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General Advice for Written Papers (MRCPsych Paper A and B)

General Advice for Written Papers (MRCPsych Paper A and B) We need preparation for the written exams, and we would suggest you think about starting your revision at least three months before each one. Although it’s difficult to balance examination revision with a full-time job, it is possible with wonderful organisation and discipline. Furthermore, many people have other responsibilities, such as children, which makes it much more difficult to fit in. It may have been years since you took your medical school examinations, and getting back into the swing of things can take some time. One technique is to start with half a day on weekends or a couple of evenings each week, then escalate the time as the examination approaches. There will be times when you can’t do any revision, for example, during weeks of night shifts. Although individuals strive to cram as much studying as possible into the weeks leading up to the test, it is equally crucial to relax and enjoy yourself. Rather than makin


CASC is an OSCE-style clinical exam made up of 16 stations in total. There is one circuit of eight stations in the morning and one circuit of eight stations in the afternoon. They have scrapped previously linked stations.  Any clinical topic can come up, and only the most impractical scenarios are off-limits. Commonly tested stations include: Brief history-taking e.g. psychosis, depression Collateral history e.g. in dementia Risk assessment following self-harm information-giving e.g. ECT, medication, psychological therapies Discuss management plans with consultants and other members of staff, e.g. nursing students and ward managers. Physical examination e.g., EPSEs, cardiovascular, neurological The CASC tests knowledge and communications skills such as history taking, explanation & advice, breaking bad news, and managing challenging consultations. When you first look into the CASC exam, the pass rate may not fill you with optimism about passing it. However, having a rough idea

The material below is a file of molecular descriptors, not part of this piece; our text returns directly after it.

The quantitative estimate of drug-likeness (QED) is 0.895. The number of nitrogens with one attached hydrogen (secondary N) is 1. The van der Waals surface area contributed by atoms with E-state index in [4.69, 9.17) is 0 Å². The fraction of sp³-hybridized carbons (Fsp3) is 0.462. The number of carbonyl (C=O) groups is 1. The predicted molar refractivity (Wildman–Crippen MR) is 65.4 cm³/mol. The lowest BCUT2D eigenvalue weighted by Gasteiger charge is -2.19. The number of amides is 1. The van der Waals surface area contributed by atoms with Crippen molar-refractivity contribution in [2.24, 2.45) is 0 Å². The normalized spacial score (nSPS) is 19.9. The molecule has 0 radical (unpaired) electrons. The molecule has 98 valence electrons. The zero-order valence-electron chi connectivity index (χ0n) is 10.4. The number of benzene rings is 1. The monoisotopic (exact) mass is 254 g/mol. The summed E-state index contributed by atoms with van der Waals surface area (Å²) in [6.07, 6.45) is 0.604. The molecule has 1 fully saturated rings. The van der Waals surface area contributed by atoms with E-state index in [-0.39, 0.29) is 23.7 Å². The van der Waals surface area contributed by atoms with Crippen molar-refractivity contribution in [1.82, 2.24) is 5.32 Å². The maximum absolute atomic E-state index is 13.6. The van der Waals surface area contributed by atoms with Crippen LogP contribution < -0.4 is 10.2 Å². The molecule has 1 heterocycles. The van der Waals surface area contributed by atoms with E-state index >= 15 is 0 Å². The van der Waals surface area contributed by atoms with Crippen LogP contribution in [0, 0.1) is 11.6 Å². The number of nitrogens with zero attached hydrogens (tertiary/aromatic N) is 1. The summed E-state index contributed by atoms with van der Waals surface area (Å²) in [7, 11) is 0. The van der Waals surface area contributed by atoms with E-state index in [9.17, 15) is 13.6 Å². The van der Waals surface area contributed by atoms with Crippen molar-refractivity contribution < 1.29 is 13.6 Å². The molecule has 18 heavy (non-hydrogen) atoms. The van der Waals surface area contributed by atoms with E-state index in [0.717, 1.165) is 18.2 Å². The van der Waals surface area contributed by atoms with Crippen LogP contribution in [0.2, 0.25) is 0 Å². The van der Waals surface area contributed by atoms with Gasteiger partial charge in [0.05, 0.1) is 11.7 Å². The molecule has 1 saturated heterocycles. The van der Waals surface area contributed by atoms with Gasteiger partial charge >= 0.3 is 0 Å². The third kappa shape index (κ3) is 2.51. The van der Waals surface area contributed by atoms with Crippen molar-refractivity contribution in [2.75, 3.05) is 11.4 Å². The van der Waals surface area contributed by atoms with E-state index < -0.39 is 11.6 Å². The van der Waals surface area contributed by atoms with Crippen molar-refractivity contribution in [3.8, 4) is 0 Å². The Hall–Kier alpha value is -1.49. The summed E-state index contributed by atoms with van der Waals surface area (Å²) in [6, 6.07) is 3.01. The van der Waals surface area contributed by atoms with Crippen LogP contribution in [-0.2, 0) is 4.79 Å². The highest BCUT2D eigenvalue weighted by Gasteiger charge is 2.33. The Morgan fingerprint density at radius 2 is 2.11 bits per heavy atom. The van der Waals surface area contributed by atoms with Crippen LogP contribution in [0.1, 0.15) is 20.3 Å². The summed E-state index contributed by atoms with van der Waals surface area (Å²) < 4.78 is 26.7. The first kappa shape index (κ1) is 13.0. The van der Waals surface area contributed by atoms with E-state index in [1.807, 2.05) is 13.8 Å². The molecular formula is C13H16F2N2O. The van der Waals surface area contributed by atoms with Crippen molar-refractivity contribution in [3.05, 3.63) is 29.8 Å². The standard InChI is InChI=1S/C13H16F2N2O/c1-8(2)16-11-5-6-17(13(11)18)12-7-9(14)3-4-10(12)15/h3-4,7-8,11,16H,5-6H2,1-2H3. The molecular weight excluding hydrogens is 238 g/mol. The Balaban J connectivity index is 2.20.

A 40 years old man attends your outpatient carrying his CT scan brain which is suggestive of space-occupying lesions in the parietal lobe. a) What clinical signs would you look for while examining this patient? b) How would you elicit those signs?

Single-photon Emission Tomography SPET

Single-photon Emission Tomography SPET Principle uses single-photon (gamma-ray) emitting isotopes given IV or inhaled the resolution is lower than PET Uses SPET can give information about: regional cerebral blood flow ligand binding Clinical uses include: Alzheimer’s disease When the symptomatology (e.g. hallucinations, epilepsy) occurs when the patient is not near a scanner; we can give a suitable ligand at the material time and the patient scanned afterward Schizophrenia reduced rCBF in frontal regions—‘hypofrontality’ Affective disorders as that in schizophrenia, with reversal after antidepressant therapy Alzheimer’s disease decreased rCBF in posterior parietal and temporal regions Xenon inhalation Shows the failure of activation of frontal lobes in schizophrenics performing the Wisconsin Card Sorting Test

FCPS-2 March 2006 College of Physicians and Surgeons

FCPS-2 March 2006 College of Physicians and Surgeons  Q.1 A 55 years old feudal - lord presents with over six weeks' history of inability to ” face the world”, disinterest in sex, suicidal thoughts, and weight loss. He relates his current plight to losing a large sum of money and a part of his fortune in gambling: What will be the differential diagnosis in this case? What investigations you should undertake? Draw a comprehensive management plan for this patient